“Some of our decision-making process is based on what’s happening in the industry, and even more is what we learn from our members,” says Levin, who uses a third-party service to poll members biennially for feedback. “We saw things happening at other clubs, but the members made it clear to us that, for example, they wanted a sundeck that could serve their needs in the summertime. They wanted larger pools because the small pools were not adequate for serious swimmers.”
“Another example is East Bank Club’s growing cardiovascular room. The club opened with just a few bikes and rowing machines, and no treadmills, which were only found in doctors’ offices for stress tests. And there was only a very small 800-square-foot weight room. In the last 20 years, Levin says, the market for exercise equipment has exploded, and with it, the demand for variety has increased, enough to now fill a 25,000-square-foot cardio space and a 7,000-square-foot weight room.
The club also boasts a 7,200-square-foot performance center for functional and high-intensity training, a 60-bike indoor cycling studio, two regulation-sized basketball courts, volleyball and soccer, a 90-foot long indoor driving range with a simulator, Pilates and yoga studios.
But East Bank Club’s services aren’t restricted to fitness. The club keeps expanding amenities, making the facility more of a full-service destination than just a gym.
“We wanted to serve our members in a variety of ways so they would more likely spend hours at a time here with their friends,” Levin says. “Different members have different needs, and the more we can do to accommodate more needs, the members — and the club — are better off.”
The food options have expanded indoors and out, as the casual dining grill quadrupled in size. The club also added a gourmet deli, a juice bar and a fine dining restaurant called Maxwell’s at the Club. Other convenience services include dry cleaning, car wash and detailing, a full-service salon and spa for men and women, a daycare and a business center.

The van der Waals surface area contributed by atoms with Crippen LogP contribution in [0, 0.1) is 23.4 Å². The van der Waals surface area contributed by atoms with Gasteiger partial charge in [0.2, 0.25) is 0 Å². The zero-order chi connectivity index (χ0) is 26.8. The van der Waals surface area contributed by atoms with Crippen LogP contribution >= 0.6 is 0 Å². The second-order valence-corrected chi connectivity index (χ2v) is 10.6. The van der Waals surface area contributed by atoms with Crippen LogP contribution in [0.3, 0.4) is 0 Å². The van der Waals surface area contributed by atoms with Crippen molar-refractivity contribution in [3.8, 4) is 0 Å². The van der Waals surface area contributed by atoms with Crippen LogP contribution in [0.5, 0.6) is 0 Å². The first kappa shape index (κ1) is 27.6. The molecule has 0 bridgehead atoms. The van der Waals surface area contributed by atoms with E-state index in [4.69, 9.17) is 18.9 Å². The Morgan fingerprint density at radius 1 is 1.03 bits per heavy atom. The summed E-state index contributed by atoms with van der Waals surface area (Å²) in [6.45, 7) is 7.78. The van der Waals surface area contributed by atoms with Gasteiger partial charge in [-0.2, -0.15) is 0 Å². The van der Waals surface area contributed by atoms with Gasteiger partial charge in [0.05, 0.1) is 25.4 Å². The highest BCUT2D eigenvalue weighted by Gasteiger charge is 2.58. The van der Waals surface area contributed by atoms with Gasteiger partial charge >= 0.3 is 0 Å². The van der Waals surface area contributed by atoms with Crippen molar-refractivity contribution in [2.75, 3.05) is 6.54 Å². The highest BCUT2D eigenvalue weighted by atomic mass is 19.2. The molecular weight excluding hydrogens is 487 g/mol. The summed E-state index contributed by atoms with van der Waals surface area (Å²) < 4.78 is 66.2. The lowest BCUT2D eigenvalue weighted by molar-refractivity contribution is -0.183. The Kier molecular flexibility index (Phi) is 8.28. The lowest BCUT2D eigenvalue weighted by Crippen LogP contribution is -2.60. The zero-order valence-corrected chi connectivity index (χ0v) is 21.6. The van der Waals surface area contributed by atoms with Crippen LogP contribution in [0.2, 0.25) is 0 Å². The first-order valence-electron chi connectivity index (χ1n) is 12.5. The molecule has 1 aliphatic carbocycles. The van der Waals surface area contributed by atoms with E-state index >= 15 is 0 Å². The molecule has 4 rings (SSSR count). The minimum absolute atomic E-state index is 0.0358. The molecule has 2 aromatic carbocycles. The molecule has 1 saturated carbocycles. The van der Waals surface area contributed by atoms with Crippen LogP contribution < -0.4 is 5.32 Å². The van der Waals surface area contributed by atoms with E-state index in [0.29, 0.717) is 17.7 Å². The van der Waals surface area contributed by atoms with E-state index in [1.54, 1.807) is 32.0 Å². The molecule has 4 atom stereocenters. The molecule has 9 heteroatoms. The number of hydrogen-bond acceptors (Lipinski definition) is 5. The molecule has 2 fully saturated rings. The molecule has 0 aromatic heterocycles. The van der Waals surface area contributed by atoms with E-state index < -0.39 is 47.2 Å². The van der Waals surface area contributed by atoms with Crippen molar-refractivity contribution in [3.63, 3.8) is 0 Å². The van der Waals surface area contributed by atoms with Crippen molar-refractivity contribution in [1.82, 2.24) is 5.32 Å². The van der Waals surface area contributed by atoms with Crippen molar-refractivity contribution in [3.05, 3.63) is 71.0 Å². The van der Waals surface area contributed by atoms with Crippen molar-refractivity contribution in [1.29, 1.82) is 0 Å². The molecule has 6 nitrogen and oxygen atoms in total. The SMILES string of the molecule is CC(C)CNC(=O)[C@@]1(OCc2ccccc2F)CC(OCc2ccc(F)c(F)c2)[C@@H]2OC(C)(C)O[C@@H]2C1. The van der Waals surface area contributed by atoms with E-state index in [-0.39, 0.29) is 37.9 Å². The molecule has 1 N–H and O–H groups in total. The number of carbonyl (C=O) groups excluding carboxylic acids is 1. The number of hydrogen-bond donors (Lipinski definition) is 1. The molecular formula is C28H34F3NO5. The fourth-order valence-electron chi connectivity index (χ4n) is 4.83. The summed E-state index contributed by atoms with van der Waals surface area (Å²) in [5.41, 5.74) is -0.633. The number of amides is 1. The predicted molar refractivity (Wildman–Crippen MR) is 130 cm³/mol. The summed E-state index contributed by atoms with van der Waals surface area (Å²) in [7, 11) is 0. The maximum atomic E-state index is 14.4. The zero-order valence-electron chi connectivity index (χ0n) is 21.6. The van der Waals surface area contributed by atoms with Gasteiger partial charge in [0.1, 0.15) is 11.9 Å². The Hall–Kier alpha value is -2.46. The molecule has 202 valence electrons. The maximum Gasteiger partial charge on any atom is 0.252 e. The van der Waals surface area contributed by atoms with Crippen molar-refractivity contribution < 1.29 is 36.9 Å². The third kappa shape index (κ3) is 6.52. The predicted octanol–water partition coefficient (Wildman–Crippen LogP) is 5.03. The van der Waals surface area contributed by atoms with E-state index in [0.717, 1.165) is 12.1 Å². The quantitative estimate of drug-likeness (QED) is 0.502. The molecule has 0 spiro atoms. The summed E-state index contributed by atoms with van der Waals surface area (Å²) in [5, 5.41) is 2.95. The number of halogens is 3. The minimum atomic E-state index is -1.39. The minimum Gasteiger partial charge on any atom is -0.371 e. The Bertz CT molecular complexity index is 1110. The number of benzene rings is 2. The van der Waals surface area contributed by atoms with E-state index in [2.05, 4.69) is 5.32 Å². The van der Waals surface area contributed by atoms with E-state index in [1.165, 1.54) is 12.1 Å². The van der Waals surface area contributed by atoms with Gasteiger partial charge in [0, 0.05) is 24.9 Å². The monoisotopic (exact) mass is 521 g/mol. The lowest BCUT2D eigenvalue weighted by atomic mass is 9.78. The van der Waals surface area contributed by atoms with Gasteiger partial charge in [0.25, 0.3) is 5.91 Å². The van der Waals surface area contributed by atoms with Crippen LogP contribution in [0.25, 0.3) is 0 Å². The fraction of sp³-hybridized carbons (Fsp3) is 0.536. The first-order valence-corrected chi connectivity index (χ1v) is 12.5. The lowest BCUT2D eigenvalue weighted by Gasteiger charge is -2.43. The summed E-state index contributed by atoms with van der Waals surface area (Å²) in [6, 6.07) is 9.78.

“We happen to have a facility that’s big enough that we were able to take tennis courts away and put other things in,” Levin says. “We happen to have quite a big building with over 450,000 square feet of space, and we can keep doing a lot with it to accommodate new services and exercise facilities. We want to be the best experience people can have in a health club.”
Growing with the city
Constantly adapting to members’ needs drives steady growth. According to gross revenue, it consistently makes the industry’s Top 100 List as the highest-ranking single club facility. With nearly 700 employees — and more during the summer — East Bank Club serves more than 11,000 members, who have included the likes of Oprah Winfrey, Billie Jean King and then-professor Barack Obama.
With annual revenue of $58 million, the club spends about $2 million on capital improvements each year as part of its budgeting process.
“Even today, with the industry being substantial, it’s still not easy to get long-term financing for a health club,” Levin says. “Chains with hundreds of clubs can get financing because of the large number of clubs they have in different locations. But it’s unusual to be able to attract a financing source when it’s only one club, because it’s vulnerable to whatever happens in this area.”
Fortunately, as East Bank Club has grown, the surrounding River North neighborhood has transformed — perhaps revitalized, in part, by Levin’s developments. As the city naturally expanded beyond the central downtown business district, it brought more residents and workers toward the club. Levin says the revitalization likely started less than a mile away from the club at Presidential Towers, a four-building apartment complex he developed through The Habitat Company.